Saturday, April 4, 2015

The Reading Radar 4/4/15, Featuring @Janelinfoot @KateQuinnAuthor @AinsliePaton @StephMThornton @readingthepast @bcwilliamsbooks

It's crazy the different ways I discover books to read... I've said this before and I'll say it again. Twitter works. I found this upcoming novel while browsing all the people I've followed on twitter. Some of them I didn't know (I blame those giveaways that make you follow 5,000 people who never give you the time of the day. I don't bother anymore.) Some were authors whose tweets are just getting lost in a bunch of daily crap posted by those 5,000 people...etc. Apparently I've been following Jane Linfoot and when I looked at her profile, I discovered her upcoming title really appeals to me. Why? Because like the heroines in her book, I love vintage things, from clothes to movies.

So, on the radar this week is The Vintage Cinema Club by Jane Linfoot.

The Vintage Cinema Club

"A witty, warm-hearted romp through the lives and loves of four friends – with a cool retro vibe, and a sense of fun that will never go out of fashion." – Debbie Johnson, author of the best-selling ‘Cold Feet At Christmas’.

Meet The Vintage Cinema Club….

Izzy is a wow at making unwanted things pretty, but with three brothers and her shabby chic furniture business to run she doesn’t have time to date. Could a fabulous French proposal change her mind?

Single mum Luce’s vintage bridal dresses are exquisite, but there’s no way she’s ever going to wear one or walk down the aisle for that matter. She’s a strictly no romance, one night kind of woman – or so she thinks…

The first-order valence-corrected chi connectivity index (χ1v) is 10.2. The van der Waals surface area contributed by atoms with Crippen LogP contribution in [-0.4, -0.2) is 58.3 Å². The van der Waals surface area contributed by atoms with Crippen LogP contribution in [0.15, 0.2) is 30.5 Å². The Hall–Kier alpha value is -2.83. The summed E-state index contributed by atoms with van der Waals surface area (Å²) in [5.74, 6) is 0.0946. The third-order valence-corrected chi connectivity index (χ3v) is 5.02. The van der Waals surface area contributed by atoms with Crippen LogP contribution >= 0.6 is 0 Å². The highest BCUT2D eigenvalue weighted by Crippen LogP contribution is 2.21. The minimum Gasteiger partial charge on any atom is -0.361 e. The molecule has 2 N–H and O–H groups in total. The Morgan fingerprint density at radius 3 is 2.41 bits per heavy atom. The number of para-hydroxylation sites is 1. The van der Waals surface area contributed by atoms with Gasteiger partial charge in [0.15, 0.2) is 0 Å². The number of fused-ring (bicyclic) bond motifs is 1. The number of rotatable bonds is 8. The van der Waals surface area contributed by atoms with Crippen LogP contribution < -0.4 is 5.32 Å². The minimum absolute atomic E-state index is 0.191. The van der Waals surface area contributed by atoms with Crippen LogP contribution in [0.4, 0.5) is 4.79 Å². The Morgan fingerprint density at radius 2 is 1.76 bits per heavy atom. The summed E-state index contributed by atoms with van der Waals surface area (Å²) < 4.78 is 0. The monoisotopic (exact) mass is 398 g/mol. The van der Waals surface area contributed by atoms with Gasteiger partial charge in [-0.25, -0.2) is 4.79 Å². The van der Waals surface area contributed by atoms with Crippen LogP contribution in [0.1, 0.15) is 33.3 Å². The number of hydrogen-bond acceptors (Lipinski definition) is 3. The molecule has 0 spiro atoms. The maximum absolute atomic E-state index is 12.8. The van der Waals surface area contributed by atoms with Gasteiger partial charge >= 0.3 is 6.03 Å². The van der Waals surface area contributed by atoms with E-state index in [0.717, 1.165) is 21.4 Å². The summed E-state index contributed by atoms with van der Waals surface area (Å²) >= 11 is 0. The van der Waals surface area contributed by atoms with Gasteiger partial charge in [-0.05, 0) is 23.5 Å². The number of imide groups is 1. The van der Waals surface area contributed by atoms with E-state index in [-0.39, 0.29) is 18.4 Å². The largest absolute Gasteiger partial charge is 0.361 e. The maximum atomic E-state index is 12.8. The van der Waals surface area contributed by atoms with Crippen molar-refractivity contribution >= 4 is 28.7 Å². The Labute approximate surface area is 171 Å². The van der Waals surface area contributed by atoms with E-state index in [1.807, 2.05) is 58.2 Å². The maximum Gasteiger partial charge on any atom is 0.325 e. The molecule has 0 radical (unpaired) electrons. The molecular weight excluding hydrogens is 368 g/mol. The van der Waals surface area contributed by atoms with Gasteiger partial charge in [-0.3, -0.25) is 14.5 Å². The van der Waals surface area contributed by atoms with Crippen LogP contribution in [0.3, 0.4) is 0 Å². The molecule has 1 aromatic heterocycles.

Ambitious Caitie came down in the world fast when her husband’s business crashed. Only The Vintage Cinema Club, and Caitie's great eye for quality pieces, kept them afloat when they lost their home. But even though Bonkers, her beloved pet Lurcher, is great, he isn’t cutting it as a child substitute and the sadness she felt before is starting to creep back in.

Dida seems to have it all – a chocolate and banana cake recipe to die for, lovely kids (most of the time!) and a great lifestyle. But what good is a fabulous home, when your marriage has more cracks than a pavlova and your husband is having it off with half of Lithuania?

Four retro fabulous friends, in love with all things vintage, run their dream business from the faded grandeur of a rescued cinema. When that dream comes under threat, they’ll do whatever it takes to save it.

Fans of Lucy Diamond, Michele Gorman and Milly Johnson are going to love this heartfelt, funny story.


I spent last week reading and enjoying Kate Quinn's Lady of the Eternal City. I liked it so much, I went to look at her other titles. You may remember me reviewing A Day of Fire, an anthology that included a story by Ms. Quinn that featured a wonderful heroine named Diana. I discovered while browsing the blurbs that Diana is in Daughters of Rome, so of course, I must read that. It's been out a few years, but that doesn't mean it's not worth mentioning.

Daughters of Rome (The Empress of Rome, #2)A.D. 69. Nero is dead.